While engineers at the Large Hadron Collider (LHC) race to fix its teething problems and start looking for new particles, its ageing predecessor is refusing go silently into the night.
Last week, physicists announced that the Tevatron particle accelerator at Fermilab in Batavia, Illinois, has produced particles that they are unable to explain. Could it be a sign of new physics?
The Collider Detector at Fermilab (CDF) monitors the particles that spew from collisions between protons and anti-protons, which are accelerated and smashed head-on by the Tevatron. The collision occurs inside the 1.5-centimetre-wide “beam pipe” that confines the protons and anti-protons, and the particles created are tracked by surrounding layers of electronics.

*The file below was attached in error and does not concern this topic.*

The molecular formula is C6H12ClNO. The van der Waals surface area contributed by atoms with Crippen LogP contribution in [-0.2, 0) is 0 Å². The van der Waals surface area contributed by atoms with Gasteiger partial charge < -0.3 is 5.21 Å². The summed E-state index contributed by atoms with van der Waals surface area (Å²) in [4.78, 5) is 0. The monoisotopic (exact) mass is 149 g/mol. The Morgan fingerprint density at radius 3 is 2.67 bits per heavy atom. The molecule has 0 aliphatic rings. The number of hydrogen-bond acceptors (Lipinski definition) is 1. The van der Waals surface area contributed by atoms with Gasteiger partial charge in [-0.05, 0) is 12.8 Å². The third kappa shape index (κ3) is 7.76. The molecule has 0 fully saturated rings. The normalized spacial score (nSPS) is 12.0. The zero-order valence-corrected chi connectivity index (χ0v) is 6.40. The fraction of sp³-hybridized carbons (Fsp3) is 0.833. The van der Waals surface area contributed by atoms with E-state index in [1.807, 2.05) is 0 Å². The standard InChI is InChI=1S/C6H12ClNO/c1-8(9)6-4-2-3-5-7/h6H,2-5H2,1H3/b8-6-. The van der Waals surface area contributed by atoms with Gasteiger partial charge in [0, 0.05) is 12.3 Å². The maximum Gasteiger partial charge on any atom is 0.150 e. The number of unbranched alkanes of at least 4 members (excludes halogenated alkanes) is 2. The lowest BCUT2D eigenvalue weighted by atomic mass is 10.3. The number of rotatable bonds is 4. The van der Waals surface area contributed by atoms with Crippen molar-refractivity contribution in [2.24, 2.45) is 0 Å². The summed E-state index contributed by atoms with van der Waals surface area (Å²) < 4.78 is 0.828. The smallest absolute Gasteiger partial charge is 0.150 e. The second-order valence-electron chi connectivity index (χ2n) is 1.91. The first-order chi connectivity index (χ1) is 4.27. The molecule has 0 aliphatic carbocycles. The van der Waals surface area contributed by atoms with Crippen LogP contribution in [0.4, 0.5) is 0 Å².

In this instance, the CDF was looking at bottom quarks and bottom anti-quarks that decay into, among other things, at least two charged particles called muons.
The team was in for a big surprise. First, they saw far more muons coming from the collisions than expected. But crucially, some of these muons seemed to have been created outside of the beam pipe: they had left no trace in the innermost layer of the detector.